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White ibis are native wetland birds and one of three ibis species found in Australia. They have a distinctive black, bald head and white feathers. They range in size from 65 to 75 centimetres. The scientific name for the white ibis is Threskiornis molucca.
White ibis are a protected native species and play an important part in the ecosystem. They help to control the populations of insects and grubs. They are also affectionately known as ‘the farmers friend’ because they help control locust plagues.
White ibis live in Australia’s north and east. Population numbers in Western Australia are also increasing. Natural habitats for white ibis are the freshwater wetlands and marshlands of inland Australia. Due to drought and land clearing, white ibis now populate coastal and urban areas. They have adapted to living in big cities and parklands where they can find an abundance of food and water.
White ibis are carnivores. They eat a wide variety of terrestrial (land) and aquatic (water) animals. Their preferred diet consists of crayfish, mussels and insects. Frogs, fish, crustaceans, earthworms, snakes and mice are also common prey items in their natural habitat.
In city environments where their usual prey items are not present, white ibis scavenge for discarded food in rubbish dumps and rubbish bins. They have many nicknames such as ‘bin chicken’ because of this behaviour.
White ibis have nostrils at the base of their beaks so they can breathe as they probe for food in shallow water. Their long curved beaks are perfect for poking through the mud, sand and weeds for prey. White ibis are built for flight. They can fly long distances to nest and breed. Trips up to three thousand kilometres have been recorded!
White ibis have long strong legs, large wings and strong beaks to fight off predators. They display their wings as a show of strength towards other males during the breeding season.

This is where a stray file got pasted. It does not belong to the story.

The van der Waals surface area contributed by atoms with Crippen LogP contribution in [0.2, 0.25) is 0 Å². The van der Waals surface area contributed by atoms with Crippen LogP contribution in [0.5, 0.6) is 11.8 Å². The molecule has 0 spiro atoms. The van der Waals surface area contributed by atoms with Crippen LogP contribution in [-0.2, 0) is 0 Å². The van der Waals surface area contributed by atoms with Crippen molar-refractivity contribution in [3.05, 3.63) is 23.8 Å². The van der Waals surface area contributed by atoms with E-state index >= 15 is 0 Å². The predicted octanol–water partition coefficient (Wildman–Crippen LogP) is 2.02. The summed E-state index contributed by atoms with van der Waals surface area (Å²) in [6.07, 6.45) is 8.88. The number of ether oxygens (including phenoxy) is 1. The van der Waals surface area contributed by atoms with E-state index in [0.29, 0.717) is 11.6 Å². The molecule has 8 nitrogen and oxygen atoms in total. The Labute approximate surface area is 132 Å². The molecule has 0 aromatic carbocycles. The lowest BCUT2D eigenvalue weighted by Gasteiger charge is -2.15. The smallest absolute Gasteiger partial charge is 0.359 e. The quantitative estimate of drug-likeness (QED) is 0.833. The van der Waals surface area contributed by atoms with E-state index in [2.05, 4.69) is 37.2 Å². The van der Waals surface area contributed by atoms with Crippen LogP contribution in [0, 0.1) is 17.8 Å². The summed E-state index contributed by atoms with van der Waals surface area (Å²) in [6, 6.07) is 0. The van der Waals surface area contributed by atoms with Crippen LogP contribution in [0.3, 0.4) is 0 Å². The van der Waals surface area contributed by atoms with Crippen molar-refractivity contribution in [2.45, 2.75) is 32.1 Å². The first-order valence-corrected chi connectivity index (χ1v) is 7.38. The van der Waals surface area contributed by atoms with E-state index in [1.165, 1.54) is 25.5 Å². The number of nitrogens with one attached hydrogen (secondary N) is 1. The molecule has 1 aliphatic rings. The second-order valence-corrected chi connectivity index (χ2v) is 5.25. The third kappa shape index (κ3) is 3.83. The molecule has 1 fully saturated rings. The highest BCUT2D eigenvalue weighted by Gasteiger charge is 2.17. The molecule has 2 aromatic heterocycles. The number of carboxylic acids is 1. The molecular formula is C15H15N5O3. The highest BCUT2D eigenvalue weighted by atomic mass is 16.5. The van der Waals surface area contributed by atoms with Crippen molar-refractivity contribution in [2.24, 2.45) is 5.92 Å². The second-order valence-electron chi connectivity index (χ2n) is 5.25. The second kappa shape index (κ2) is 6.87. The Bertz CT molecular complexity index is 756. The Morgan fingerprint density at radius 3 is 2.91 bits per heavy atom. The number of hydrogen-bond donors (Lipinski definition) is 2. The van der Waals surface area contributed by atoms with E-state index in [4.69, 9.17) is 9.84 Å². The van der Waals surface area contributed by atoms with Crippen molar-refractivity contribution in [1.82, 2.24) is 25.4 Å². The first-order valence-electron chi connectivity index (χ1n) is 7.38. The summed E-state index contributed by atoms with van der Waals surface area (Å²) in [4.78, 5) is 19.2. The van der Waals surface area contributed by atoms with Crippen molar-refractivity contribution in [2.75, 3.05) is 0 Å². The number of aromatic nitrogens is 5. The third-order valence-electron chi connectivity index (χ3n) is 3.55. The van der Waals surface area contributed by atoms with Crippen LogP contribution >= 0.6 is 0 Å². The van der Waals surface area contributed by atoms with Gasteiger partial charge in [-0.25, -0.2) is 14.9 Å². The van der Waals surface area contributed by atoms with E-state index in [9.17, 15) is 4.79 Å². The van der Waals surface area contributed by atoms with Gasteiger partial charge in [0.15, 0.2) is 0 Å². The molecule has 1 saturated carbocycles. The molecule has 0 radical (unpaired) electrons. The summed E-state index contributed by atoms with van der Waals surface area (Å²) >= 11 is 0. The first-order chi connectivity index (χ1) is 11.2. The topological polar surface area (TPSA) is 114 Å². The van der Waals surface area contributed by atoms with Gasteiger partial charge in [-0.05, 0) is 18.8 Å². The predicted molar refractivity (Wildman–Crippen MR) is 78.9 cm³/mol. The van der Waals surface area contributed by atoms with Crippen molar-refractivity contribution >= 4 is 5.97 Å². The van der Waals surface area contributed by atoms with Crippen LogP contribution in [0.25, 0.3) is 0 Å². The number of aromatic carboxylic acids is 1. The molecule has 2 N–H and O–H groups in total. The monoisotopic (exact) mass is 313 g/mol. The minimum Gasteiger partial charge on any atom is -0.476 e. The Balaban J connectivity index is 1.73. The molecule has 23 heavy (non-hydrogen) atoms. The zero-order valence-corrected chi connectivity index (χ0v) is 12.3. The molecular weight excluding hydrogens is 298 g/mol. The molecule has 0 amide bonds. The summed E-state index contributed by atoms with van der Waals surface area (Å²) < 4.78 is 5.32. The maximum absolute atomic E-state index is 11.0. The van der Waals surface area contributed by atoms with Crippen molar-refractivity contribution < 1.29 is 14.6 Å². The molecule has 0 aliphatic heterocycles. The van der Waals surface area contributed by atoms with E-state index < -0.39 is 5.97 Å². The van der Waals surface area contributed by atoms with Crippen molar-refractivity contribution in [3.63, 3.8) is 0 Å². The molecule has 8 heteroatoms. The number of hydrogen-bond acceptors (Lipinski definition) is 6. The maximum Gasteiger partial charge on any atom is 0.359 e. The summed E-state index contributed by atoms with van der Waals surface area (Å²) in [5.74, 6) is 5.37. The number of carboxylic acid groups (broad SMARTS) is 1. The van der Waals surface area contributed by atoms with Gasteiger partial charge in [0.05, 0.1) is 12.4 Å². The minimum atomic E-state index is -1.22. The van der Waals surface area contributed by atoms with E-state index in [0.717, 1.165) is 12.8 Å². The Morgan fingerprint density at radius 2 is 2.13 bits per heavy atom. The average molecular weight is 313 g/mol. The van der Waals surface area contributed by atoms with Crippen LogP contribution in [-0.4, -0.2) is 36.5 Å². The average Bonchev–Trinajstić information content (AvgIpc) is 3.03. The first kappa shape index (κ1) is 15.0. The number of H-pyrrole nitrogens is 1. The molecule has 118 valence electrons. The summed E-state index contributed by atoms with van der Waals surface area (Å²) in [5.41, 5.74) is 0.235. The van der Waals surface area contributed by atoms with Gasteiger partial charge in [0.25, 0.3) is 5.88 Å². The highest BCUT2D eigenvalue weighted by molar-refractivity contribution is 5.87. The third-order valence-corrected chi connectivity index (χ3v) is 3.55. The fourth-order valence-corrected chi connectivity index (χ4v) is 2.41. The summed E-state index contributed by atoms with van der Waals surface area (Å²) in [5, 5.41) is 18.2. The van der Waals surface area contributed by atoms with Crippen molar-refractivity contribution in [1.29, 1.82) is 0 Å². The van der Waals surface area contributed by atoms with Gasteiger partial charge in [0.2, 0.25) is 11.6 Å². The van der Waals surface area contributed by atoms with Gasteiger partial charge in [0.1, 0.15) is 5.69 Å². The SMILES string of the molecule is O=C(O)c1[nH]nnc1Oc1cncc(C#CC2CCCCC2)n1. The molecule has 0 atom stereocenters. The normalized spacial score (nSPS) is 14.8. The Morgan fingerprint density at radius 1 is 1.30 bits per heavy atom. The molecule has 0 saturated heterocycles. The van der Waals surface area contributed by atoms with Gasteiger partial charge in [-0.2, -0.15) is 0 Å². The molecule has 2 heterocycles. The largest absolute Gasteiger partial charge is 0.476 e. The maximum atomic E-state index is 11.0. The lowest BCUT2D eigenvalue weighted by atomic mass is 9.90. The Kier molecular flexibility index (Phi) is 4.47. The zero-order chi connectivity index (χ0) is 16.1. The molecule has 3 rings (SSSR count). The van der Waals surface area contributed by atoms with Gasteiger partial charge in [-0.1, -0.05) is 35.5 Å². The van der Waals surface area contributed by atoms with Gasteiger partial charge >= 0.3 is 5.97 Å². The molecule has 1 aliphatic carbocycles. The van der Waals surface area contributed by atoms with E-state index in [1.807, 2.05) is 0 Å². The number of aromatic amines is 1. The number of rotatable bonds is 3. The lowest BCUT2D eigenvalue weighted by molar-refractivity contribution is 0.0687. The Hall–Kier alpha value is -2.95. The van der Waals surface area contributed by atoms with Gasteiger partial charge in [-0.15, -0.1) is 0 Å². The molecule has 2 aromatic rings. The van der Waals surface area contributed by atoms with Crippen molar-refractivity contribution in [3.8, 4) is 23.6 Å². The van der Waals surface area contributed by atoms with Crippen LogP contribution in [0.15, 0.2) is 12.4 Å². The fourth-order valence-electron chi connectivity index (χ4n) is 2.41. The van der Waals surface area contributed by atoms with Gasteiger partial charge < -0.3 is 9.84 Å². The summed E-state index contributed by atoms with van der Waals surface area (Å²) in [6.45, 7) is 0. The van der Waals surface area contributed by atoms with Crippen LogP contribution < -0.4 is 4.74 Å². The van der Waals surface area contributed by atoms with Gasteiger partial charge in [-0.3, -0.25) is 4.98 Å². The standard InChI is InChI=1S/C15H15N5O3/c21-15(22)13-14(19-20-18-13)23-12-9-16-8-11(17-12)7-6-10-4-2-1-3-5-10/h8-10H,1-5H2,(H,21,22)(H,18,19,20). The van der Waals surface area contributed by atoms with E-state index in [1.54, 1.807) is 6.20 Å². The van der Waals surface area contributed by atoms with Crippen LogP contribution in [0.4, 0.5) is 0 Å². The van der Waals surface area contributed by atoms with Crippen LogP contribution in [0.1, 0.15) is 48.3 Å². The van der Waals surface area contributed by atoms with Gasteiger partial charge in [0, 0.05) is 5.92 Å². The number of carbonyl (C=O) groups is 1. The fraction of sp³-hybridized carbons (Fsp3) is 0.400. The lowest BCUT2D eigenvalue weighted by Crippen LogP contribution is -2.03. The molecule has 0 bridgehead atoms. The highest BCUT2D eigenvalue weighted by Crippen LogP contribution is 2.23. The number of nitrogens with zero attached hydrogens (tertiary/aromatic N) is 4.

White ibis are social birds and roost in trees in large groups. These groups are called colonies and are very noisy! Noisy honking is a form of communication. There may be a disturbance in the nest or young ibis may be communicating hunger.
White ibis have successfully adapted to city environments as their traditional wetland habitats in rural parts of Australia have been drying up. These changes have forced them to colonise places where food, water and habitats are more predictable. They have adapted to these new environments and food sources - such as human food waste - to ensure their survival.
Traditional breeding grounds for white ibis are wetland habitats. The pink skin under their wings becomes red when it is mating season. The female lays 2 to 3 eggs which hatch approximately 22 days later. Both the male and female take turns to look after the eggs. When the eggs hatch, it takes 48 days for the chicks to develop wing feathers that are large enough for flight. White ibis are considered adults at 3 years of age.
Male ibis will find a tall tree from which to attract a female. When an interested female arrives, the male will bow and offer her a twig. Once accepted, the pair will fly away to look for a suitable tree to nest in. In urban areas they are often seen perched in exotic date palm trees.
White ibis adapt well to urban environments. - "Australian White Ibis" by maxarens. CC BY-NC 2.0 (cropped)
White ibis are wading birds that feed both on land and in water. - "Australian White Ibis" by 0ystercatcher. CC BY-NC-SA 2.0 (cropped)
White ibis have a strong, probing beak to find and catch prey. - "Australian White Ibis" by Tatters ✾. CC BY 2.0 (cropped)
Just one of many sticks to find to build a nest. - "Look what I'm bringing home." by Kiwi Mikex. CC BY-ND 2.0 (cropped)
Field of Mars Reserve
East Ryde NSW 2112
telephone 02 9816 1298
We’d like to acknowledge the Wallumedegal Peoples of the Darug Nation, the Traditional Custodians of the land on which we stand and pay our respects to Elders past and present.
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